The girls design Africa's first private space satellite

The girls design Africa’s first private space satellite

They are part of a team of high school girls from Cape Town, South Africa, who have designed and built payloads for a satellite that will orbit the Earth’s poles exploring the surface of Africa.

Once in space, the satellite will collect information on agriculture and food security on the continent.

Using the transmitted data, “we can try to determine and predict the problems that Africa will face in the future,” explains Bull, a student at Pelican Park High School.

“Where our food grows, where we can plant more trees and vegetation and also how we can control remote areas,” he says. “We have a lot of forest fires and floods, but we don’t always arrive on time.”

The information received twice a day will be directed at disaster prevention.

It is part of a project of the Organization for Economic Development (MEDO) of South Africa that works with Morehead State University in the United States.

Ambitious first

The girls (14 in total) are being trained by satellite engineers from the Cape Peninsula University of Technology, with the aim of encouraging more African women to ETEM (science, technology, engineering, mathematics ).

If the launch is successful, it will make MEDO the first private company in Africa to build a satellite and send it into orbit.

“We hope to receive a good signal, which will allow us to receive reliable data,” says an enthusiastic Mngqengqiswa, from Philippi High School. “In South Africa we have experienced some of the worst floods and droughts and it has really affected farmers a lot.”

Drought and the environmental effects of climate change have continued to plague the country in recent years. A drought induced by El Niño caused a deficiency of 9.3 million tons to corn production in April 2016 in South Africa, according to a UN report.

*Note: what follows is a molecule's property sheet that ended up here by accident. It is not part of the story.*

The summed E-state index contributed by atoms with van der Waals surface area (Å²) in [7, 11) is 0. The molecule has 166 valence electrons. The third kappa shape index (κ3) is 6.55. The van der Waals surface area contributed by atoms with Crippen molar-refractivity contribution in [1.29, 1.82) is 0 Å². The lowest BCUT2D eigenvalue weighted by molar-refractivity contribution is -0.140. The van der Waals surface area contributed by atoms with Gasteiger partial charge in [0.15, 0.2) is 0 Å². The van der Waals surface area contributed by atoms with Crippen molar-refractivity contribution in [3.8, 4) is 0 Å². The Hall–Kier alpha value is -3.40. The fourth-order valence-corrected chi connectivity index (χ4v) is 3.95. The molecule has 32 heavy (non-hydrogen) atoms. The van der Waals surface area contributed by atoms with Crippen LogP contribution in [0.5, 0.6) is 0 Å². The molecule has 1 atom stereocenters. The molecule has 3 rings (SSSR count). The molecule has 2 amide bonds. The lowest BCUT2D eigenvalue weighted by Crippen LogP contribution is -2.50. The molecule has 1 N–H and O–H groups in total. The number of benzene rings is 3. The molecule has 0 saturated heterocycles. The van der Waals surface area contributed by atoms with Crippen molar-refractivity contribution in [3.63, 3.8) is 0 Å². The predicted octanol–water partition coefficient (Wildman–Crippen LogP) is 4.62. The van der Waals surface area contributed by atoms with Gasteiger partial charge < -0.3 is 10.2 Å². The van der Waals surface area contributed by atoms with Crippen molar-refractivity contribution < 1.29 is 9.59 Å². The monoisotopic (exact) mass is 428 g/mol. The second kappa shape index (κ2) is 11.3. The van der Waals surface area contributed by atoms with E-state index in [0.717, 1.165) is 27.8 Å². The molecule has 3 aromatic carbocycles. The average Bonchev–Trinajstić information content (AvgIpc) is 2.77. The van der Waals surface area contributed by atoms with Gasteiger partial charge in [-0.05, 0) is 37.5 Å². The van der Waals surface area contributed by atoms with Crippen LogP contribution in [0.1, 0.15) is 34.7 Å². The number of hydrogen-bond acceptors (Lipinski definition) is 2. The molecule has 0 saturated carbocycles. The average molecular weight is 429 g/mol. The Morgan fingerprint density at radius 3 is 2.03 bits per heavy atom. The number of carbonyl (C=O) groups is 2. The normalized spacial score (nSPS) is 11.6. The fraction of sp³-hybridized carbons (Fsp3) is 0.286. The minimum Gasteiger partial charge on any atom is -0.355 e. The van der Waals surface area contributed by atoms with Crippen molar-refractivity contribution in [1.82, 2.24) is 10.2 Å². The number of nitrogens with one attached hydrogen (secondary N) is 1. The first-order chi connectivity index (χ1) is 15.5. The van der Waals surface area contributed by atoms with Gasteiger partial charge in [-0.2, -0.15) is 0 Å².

“It has caused our economy to collapse … This is a way of looking at how we can boost our economy,” says young Mngqengqiswa.

Inspirational girls

The girls & # 39; satellite will have a detailed view of South Africa's drought crisis and caused a 9.3 million tonne drop in maize production in South Africa's. April 2016.

The first tests involved girls programming and launching small CricketSat satellites using high-altitude weather balloons, before eventually helping to set up the payloads of the satellites.

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Small format satellites are low cost ways to collect data on the planet quickly. Tests so far have involved the collection of thermal images that are then interpreted for early detection of floods or droughts.

“It ‘s a new field for us [in Africa] but I think with that we would be able to make positive changes in our economy, ”Mngqengqiswa says.

Ultimately, the project is expected to include girls from Namibia, Malawi, Kenya and Rwanda.

Mngqengqiswa comes from a single-parent home. Her mother is a domestic worker. By becoming a space engineer or astronaut, the teenager hopes to make his mother proud.

“Discovering space and seeing the Earth’s atmosphere, is not something that many black Africans have been able to do or not have a chance to look at,” Mngqengqiswa says.

The school is right; in half a century of space travel, no black African has traveled into outer space. “I want to see these things for myself,” Mngqengqiswa says, “I want to be able to experience these things.”

His teammate Bull agrees: “I want to show fellow girls that we don’t need to sit or limit ourselves. Any race is possible, even aerospace.”

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